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Way to go Ted Cruz
This thread has 19 replies. Displaying posts 16 through 20.
Post 16 made on Sunday March 20, 2016 at 14:41
Bubby
Advanced Member
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On March 20, 2016 at 11:15, roddymcg said...
The term is used frequently and was used by Thomas Jefferson. Even back then the founding fathers were afraid of religion in the government. Something Cruz and many right wing nut jobs like to dismiss.

I agree, but there are just as many nut jobs on the left that freak out if a public school rents out its gym on Sunday mornings to a church. Or if a public school holds a choir program in a church. Having been to choir programs in a hot school gym and a nice air conditioned church with padded seats, I know which one I prefer.

Those two examples are taking things a bit too far. They are just buildings, get over it.
Post 17 made on Sunday March 20, 2016 at 18:18
tomciara
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On March 20, 2016 at 11:15, roddymcg said...
The term is used frequently and was used by Thomas Jefferson. Even back then the founding fathers were afraid of religion in the government. Something Cruz and many right wing nut jobs like to dismiss.

Or maybe he knows there is more to the story. Sometimes the story is abridged to meet a prescribed viewpoint. "Afraid of religion in the government" is patently untrue. A majority of the signers of the declaration (up to 85%, based only upon their own writings, which we have) were openly religious and some of them pastors/ministers. They saw the need of religion to guide government, so they regularly appointed chaplains. Yes the congress did appoint chaplains, one time on the same day the 1st amendment was ratified. Conflict, or have we lost the original meaning?

The distinction here is important. They did not fear religion in government at all; but seeing religion IN CHARGE of government (a la Great Britain and the Anglican Church) they did not want to repeat that scenario here. That is why the wording is so precise. They insisted government could not *establish* religion, but neither should it *prohibit* or suppress it.

"Separation of church and state" is a phrase used by Thomas Jefferson and others expressing an understanding of the intent and function of the Establishment Clause and Free Exercise Clause of the First Amendment to the Constitution of the United States. Either way, the "separation" phrase has since been repeatedly used by the Supreme Court of the United States.

Jefferson used that phrase in a letter to a particular church group and not in any government document, and was used to indicate his unwillingness to intervene in the exercise of religion in Connecticut. The phrase in that letter was not brought to light until 1947, when the Supreme Court plucked it out and used it to set a new policy that Jefferson himself would have fought against. While he did not approve of states establishing their own religions in these early days of our nation, he also knew the federal government had no right to prohibit it. The 1947 ruling thus has been built on by other courts wishing to eject the *free exercise* of religion in public life. Please note that many current fights erupt over things like prayer that are not government sponsored, just freely exercised. This is not a violation of that clause.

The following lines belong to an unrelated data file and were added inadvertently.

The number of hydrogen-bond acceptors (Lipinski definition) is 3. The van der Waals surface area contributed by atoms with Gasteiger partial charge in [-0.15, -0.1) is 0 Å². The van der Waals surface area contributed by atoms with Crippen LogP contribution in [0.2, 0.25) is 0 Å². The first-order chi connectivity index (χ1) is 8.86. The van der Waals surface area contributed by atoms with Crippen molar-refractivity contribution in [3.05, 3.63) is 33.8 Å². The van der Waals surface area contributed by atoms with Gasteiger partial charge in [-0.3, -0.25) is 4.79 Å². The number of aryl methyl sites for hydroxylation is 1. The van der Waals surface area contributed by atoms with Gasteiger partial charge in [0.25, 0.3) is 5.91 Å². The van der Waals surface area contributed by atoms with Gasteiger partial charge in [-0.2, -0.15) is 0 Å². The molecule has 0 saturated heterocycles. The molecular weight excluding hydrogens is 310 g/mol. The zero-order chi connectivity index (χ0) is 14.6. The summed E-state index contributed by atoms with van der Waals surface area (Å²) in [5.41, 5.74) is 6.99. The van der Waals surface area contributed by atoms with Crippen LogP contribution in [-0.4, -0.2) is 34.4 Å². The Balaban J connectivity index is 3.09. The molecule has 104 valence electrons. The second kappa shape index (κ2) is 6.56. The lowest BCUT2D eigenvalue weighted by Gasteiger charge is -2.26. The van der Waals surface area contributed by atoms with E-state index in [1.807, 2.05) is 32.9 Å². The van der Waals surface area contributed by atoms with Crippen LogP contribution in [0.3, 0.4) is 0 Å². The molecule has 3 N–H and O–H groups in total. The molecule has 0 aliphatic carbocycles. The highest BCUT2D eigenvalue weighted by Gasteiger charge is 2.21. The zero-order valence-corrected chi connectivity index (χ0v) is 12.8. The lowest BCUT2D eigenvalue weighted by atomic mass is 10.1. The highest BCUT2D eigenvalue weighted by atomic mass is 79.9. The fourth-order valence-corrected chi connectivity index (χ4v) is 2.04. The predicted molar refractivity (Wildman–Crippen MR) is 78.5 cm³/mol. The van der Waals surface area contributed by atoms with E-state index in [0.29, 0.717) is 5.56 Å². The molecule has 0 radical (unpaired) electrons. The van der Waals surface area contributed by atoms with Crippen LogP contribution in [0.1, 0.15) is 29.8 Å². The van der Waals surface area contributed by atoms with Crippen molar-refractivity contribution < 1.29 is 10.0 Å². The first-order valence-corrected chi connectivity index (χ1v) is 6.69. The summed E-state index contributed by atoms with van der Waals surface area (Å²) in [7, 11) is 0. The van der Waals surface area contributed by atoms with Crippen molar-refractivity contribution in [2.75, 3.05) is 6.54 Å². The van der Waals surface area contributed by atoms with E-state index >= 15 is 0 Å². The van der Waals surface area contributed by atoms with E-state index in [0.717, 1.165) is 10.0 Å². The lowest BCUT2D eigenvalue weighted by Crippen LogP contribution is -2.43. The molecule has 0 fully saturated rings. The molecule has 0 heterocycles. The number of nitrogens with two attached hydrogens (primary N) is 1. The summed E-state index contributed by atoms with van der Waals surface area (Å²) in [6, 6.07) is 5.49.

Depending on how old you are, you may or may not remember when prayers were routinely offered (freely that is) in public schools in the United States. Over time, as judges make more and more laws, and interpret cases based on other interpretations, rather than interpreting the original statute, prayers have become forbidden. Jefferson would have fought against this. His own writings bear this out.

Also it is instructive to note Jefferson was by no means a religious nut job, but in fact was more moderate or liberal in his religious observance.
There is no truth anymore. Only assertions. The internet world has no interest in truth, only vindication for preconceived assumptions.
Post 18 made on Sunday March 27, 2016 at 23:17
kgossen
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On February 6, 2016 at 19:44, roddymcg said...
You know I think this god thing is a silly as Santa Claus is, great story for kids. But as you grow up reality sinks in for some.

Some people just love their fairy-tales.
"Quality isn't expensive, it's Priceless!"
Post 19 made on Wednesday March 30, 2016 at 23:05
Mr. Stanley
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16,954
On March 27, 2016 at 23:17, kgossen said...
Some people just love their fairy-tales.

+1000
"If it keeps up, man will atrophy all his limbs but the push-button finger."
Frank Lloyd Wright
Post 20 made on Thursday May 5, 2016 at 19:18
roddymcg
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When good enough is not good enough.
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